(new: share price, traders, statement from analyst call)

DÜSSELDORF (dpa-AFX) - The consumer goods group Henkel expects its business to grow more slowly this year than in the past. CEO Carsten Knobel wants to increase the margin with restructuring and savings. The manager is encouraged by the recently stabilized sales volume after retailers initially refused to go along with the Group's price increases behind brands such as Persil, Pril and Pattex. In a conference with analysts, he spoke of two strong first months. After initial gains, Henkel shares fell by four percent in the afternoon.

Analysts criticized the forecast development of earnings per share (EPS). At constant exchange rates, Henkel sees the opportunity for an increase of 5 to 20 percent. One trader pointed to stronger headwinds from currency effects than previously assumed as the main reason for the share price losses. Despite the good start to the new year, the management sees greater pressure from exchange rate changes. The trader summarized that earnings per share could either remain stable or only increase by a mid-range percentage at actual exchange rates.

In addition to the earnings per share target, the DAX-listed company also wants to increase its sales and operating margin. As Henkel also announced in Düsseldorf on Monday, sales are set to increase organically by two to four percent in 2024. Henkel is excluding effects such as acquisitions, changes in exchange rates, business in Russia and hyperinflation in Turkey. The adjusted operating margin is expected to reach 12 to 13.5 percent. Analysts' recent estimates have tended to be at the lower end of the range.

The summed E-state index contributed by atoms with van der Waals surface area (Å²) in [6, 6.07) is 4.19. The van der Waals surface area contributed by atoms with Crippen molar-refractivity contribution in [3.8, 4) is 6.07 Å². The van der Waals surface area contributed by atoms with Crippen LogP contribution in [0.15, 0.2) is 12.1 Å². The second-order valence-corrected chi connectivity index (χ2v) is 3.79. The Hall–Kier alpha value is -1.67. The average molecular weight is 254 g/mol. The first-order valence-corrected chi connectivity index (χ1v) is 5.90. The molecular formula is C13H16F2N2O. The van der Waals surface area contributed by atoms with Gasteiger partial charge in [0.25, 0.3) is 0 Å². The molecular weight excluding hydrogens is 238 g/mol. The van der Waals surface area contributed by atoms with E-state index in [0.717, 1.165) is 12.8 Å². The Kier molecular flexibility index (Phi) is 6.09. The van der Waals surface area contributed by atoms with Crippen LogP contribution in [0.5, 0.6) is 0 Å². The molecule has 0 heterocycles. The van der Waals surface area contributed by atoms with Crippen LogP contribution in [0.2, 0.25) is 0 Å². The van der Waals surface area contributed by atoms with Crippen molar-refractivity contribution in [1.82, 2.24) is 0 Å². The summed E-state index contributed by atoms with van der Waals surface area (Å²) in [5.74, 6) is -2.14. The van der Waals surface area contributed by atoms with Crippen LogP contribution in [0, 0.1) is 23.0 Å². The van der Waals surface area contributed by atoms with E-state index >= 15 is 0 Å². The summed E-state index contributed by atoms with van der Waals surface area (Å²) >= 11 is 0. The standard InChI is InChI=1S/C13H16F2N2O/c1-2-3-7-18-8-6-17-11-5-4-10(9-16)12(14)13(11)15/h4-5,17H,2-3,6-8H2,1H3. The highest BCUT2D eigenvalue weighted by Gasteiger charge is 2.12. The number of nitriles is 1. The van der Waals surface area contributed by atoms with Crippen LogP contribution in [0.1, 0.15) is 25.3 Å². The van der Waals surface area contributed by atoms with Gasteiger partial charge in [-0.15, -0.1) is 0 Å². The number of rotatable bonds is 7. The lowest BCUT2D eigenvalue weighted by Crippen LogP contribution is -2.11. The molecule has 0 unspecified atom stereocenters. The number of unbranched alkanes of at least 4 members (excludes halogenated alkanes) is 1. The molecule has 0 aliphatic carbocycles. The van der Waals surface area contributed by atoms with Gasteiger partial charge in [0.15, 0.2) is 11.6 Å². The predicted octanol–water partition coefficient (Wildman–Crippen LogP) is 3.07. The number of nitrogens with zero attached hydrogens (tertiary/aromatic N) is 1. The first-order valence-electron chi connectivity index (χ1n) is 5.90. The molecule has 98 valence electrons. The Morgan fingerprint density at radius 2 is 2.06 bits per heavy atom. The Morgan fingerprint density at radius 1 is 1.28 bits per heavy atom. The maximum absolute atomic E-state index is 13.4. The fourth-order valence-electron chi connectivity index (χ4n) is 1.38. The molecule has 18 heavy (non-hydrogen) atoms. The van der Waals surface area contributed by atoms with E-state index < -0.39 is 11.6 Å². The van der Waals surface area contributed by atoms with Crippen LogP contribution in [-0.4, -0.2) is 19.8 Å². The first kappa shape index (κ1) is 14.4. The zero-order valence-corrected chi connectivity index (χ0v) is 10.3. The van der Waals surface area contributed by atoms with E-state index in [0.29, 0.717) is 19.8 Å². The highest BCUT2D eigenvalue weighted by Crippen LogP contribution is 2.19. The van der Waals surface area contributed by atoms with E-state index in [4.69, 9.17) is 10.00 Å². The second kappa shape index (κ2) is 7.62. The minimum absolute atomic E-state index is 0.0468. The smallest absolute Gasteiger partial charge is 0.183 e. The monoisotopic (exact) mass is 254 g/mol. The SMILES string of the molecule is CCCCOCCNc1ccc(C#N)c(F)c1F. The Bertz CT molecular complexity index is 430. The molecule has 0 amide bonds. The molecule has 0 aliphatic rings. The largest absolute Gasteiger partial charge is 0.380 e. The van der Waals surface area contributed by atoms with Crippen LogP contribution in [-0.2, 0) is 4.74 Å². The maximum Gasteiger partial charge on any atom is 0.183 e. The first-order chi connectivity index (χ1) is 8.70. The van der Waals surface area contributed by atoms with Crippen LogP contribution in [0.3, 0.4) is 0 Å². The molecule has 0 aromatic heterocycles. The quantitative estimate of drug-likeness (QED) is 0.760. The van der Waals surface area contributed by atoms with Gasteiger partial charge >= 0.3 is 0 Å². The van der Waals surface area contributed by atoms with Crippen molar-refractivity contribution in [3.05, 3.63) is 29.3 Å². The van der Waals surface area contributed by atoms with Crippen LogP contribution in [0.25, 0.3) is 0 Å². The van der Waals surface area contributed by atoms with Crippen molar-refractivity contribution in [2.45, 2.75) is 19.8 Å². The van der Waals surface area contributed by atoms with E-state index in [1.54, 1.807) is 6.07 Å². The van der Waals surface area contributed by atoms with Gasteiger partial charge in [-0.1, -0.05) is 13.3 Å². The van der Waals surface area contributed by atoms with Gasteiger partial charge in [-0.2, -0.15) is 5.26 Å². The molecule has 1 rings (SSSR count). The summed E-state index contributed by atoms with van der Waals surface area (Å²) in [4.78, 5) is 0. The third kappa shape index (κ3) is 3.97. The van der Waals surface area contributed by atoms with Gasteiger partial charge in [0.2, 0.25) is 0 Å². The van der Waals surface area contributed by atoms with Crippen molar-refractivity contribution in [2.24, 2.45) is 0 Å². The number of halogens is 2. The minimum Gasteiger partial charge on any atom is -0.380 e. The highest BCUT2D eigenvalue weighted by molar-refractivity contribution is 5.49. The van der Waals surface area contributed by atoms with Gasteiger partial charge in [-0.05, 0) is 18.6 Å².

Henkel CEO Knobel hopes that negative currency effects will remain at around the previous year's level and that demand from industry and consumers will pick up moderately. Sales volumes had already improved in the second half of 2023 and were then stable in the adhesives business at the end of the year. The Group had pushed through higher prices and accepted a decline in volumes in return. Henkel expects stable material costs in the current year.

The combined consumer division should also ensure more growth and lower costs. At the beginning of 2023, Henkel merged the gentle care and detergents and cleaners divisions. By the end of last year, more than 200 million euros had been saved, it was reported. In addition, the production and logistics network is to be brought up to scratch. Knobel aims to achieve a total of 525 million euros in synergies by the end of 2026.

Along the way, Henkel has shed thousands of employees. At the end of 2023, the Group had around 47,750 employees - almost seven percent fewer than a year earlier. In addition to the merger of the new consumer division, this was mainly due to the sale of the Russian business.

The withdrawal from Russia had a noticeable negative impact on turnover in 2023: Group earnings fell by around 3.9 percent to 21.5 billion euros. Adjusted for special and currency effects, however, Henkel recorded an increase of 4.2 percent.

Operating profit (EBIT) adjusted for special effects and restructuring costs rose by around a tenth to 2.56 billion euros thanks to synergies and price increases. The adjusted operating margin rose from 10.4 to 11.9 percent. The bottom line for Henkel shareholders was a good 1.3 billion euros, 4.7 percent more than in the previous year.

The Group again intends to pay a dividend of 1.85 euros per preference share and 1.83 euros per ordinary share.

Analyst James Edwardes Jones from the bank RBC praised the annual targets. In addition, the integration of the consumer division is progressing faster than expected and the Group has raised its target for net savings. Bernstein industry expert Bruno Monteyne, on the other hand, criticized the development of sales volumes./ngu/mne/nas/jha/